A foreclosure is a legal process whereby a lender takes control of a home after the homeowner fails to repay their mortgage. However, smart homeowners can choose to short sell the home and evade the foreclosure.
If your mortgage lender sends you a default notice, you may start wondering about its possible ramifications, like how it can affect your credit. The notice is usually sent 60-90 days after falling behind on mortgage payments.
A foreclosure is bad and can adversely affect your entire life; you may lose your home. Sometimes there are no other options. A foreclosure can hurt your credit score and linger on your credit report for years, but that doesn’t mean you can’t work back towards homeownership.
How Long Does a Foreclosure Stay on a Credit Report?
After foreclosure, the mortgage lender reports it to the three major credit bureaus (TransUnion, Equifax, and Experian). From then on, the foreclosure remains on your credit report for seven years from your account’s original delinquency date.
The original delinquency date is the date of the first missed payment that caused the foreclosure status.
How It Affects Your Credit
How foreclosure affects your credit depends on your credit score before you started defaulting on mortgage payments. The higher the credit score, the greater the possible impact.
According to CNN Money, FICO, the data analytics company that developed FICO Scores, says a foreclosure can drop your credit score by at least 100 points.
From the moment a foreclosure affects your credit, it might take 7 to 10 years before the credit recovers completely. A low credit score means you can’t easily access a loan to buy a new home, a car, or other major items.
Removing a Foreclosure from Your Credit Report
There are some situations in which you can remove a foreclosure from your credit report to improve your financial situation.
The Foreclosure Is More Than Seven Years Old
According to the Federal Credit Reporting Act, foreclosures and other types of negative information should be deleted from a credit report after seven years. However, this doesn’t always happen.
What to Do
If seven years have elapsed, you’ve got the right to communicate to the three credit bureau organizations and request them to remove the details.
A Mistake Was Made By Your Lender
Many errors can occur in foreclosure cases, like not following the right procedure or red tape issues. If mistakes occur, it’s possible to have the foreclosure wholly removed.
What to Do
After receiving copies of your credit report from the credit bureaus, go to the foreclosure entries and look at the details.
Specifically, look at your account number, foreclosure balance, the lender’s name, and the dates associated with your account. If you come across any incorrect information, dispute it right away.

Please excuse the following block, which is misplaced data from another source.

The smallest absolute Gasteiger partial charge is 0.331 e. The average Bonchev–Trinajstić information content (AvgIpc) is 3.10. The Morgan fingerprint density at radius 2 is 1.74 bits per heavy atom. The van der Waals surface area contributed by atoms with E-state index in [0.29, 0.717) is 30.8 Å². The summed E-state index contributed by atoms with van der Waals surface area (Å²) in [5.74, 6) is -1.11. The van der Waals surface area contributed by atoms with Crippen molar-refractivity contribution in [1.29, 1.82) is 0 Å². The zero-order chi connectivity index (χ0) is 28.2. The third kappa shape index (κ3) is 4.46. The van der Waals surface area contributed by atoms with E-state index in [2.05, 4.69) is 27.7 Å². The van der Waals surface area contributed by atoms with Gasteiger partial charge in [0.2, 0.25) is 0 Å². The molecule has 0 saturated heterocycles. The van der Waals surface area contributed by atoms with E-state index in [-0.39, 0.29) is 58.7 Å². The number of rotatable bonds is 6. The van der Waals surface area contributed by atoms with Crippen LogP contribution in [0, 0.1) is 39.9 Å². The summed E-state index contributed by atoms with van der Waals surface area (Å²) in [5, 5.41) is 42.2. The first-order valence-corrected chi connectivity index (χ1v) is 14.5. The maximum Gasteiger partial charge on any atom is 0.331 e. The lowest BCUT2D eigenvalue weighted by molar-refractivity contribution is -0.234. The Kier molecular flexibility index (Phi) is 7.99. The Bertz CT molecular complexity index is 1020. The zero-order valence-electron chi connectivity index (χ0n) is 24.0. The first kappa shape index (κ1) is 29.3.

The Mortgage Lender Is No Longer in Business
Often, foreclosures and mortgages are sold by one bank to the other, resulting in tons of paperwork. Such sales can make it difficult for banks to maintain accurate records.
Consequently, it may become challenging for individuals to make their mortgage payments punctually.
If the mortgage lender indicated on your credit report no longer operates, they won’t be available to validate the foreclosure. Any details on your credit report that can’t be confirmed must be removed.
What to Do
Contact your mortgage lender to establish if they are still in business.
If their phone numbers or emails no longer go through, or they communicate back to say they are no longer in business, you can write to the credit bureau. Request them to remove foreclosure details from your account because there’s no lender to validate it.
How to Rebuild Your Credit after a Foreclosure
To repair your credit after a foreclosure, do the following:
Adjust the Way You Spend
If budgeting hasn’t been your lifestyle, start now. If you used to budget prior to foreclosure, but couldn’t stick to the budget, start over.
Create a budget and note down the actual spending. That way, you can tell if you overspend and continue to refine your budgeting skills.
Pay All Your Bills on Time
Pay credit card debts promptly because they are regularly reported to the credit bureaus. The positive payment history can help “pad” your score and prevent the foreclosure from completely hurting your credit.
Lenders who manually assess credit reports may be more lenient with your loan request after seeing that the mortgage was the only factor affecting your credit.
Remember to pay all other bills on time, too.
Don’t Take New Loans
You may think that taking a new loan will help, but don’t fall into the trap. Taking a new loan raises your debt-to-income ratio. Instead work on paying off the existing debt before you think of a new loan.
A Foreclosure Shouldn’t Hinder You from Buying or Selling a Home
While a foreclosure may stick on your credit report for seven years, you can still sell or buy a home during this time.
If a past foreclosure is still on your credit report and you’d like to sell your home, a Clever Partner Agent can help. They can sell the home and discount their commission. The best part is you only pay commissions after the home sells.
If you’d like to buy a foreclosed home, a Clever Agent can also help you to find the right house with ease.